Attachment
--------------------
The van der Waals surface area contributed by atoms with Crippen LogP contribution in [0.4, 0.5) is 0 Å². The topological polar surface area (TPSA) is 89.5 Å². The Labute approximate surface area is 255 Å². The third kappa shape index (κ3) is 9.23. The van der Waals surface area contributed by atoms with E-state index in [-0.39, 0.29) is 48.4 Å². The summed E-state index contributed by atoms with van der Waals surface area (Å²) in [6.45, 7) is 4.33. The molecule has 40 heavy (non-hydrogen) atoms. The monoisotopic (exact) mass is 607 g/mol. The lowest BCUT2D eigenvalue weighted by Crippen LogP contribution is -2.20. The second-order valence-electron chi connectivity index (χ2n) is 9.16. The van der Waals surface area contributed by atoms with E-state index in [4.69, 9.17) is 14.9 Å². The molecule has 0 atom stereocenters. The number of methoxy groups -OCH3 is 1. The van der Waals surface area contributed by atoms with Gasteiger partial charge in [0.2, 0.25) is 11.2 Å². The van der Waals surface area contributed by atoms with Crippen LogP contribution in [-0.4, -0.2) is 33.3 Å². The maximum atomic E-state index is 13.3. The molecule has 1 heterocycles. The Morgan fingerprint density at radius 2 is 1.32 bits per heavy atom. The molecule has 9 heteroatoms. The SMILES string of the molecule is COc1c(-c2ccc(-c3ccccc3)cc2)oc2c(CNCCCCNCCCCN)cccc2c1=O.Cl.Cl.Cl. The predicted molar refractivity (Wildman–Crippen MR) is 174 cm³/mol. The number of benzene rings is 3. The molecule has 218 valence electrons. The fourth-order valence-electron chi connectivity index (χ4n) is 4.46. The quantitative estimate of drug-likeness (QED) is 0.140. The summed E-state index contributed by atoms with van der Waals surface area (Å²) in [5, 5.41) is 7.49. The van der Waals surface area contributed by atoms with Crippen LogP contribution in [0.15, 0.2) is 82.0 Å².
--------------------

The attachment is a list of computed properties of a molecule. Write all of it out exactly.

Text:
The van der Waals surface area contributed by atoms with Crippen LogP contribution in [0.4, 0.5) is 0 Å². The topological polar surface area (TPSA) is 89.5 Å². The Labute approximate surface area is 255 Å². The third kappa shape index (κ3) is 9.23. The van der Waals surface area contributed by atoms with E-state index in [-0.39, 0.29) is 48.4 Å². The summed E-state index contributed by atoms with van der Waals surface area (Å²) in [6.45, 7) is 4.33. The molecule has 40 heavy (non-hydrogen) atoms. The monoisotopic (exact) mass is 607 g/mol. The lowest BCUT2D eigenvalue weighted by Crippen LogP contribution is -2.20. The second-order valence-electron chi connectivity index (χ2n) is 9.16. The van der Waals surface area contributed by atoms with E-state index in [4.69, 9.17) is 14.9 Å². The molecule has 0 atom stereocenters. The number of methoxy groups -OCH3 is 1. The van der Waals surface area contributed by atoms with Gasteiger partial charge in [0.2, 0.25) is 11.2 Å². The van der Waals surface area contributed by atoms with Crippen LogP contribution in [-0.4, -0.2) is 33.3 Å². The maximum atomic E-state index is 13.3. The molecule has 1 heterocycles. The Morgan fingerprint density at radius 2 is 1.32 bits per heavy atom. The molecule has 9 heteroatoms. The SMILES string of the molecule is COc1c(-c2ccc(-c3ccccc3)cc2)oc2c(CNCCCCNCCCCN)cccc2c1=O.Cl.Cl.Cl. The predicted molar refractivity (Wildman–Crippen MR) is 174 cm³/mol. The number of benzene rings is 3. The molecule has 218 valence electrons. The fourth-order valence-electron chi connectivity index (χ4n) is 4.46. The quantitative estimate of drug-likeness (QED) is 0.140. The summed E-state index contributed by atoms with van der Waals surface area (Å²) in [5, 5.41) is 7.49. The van der Waals surface area contributed by atoms with Crippen LogP contribution in [0.15, 0.2) is 82.0 Å².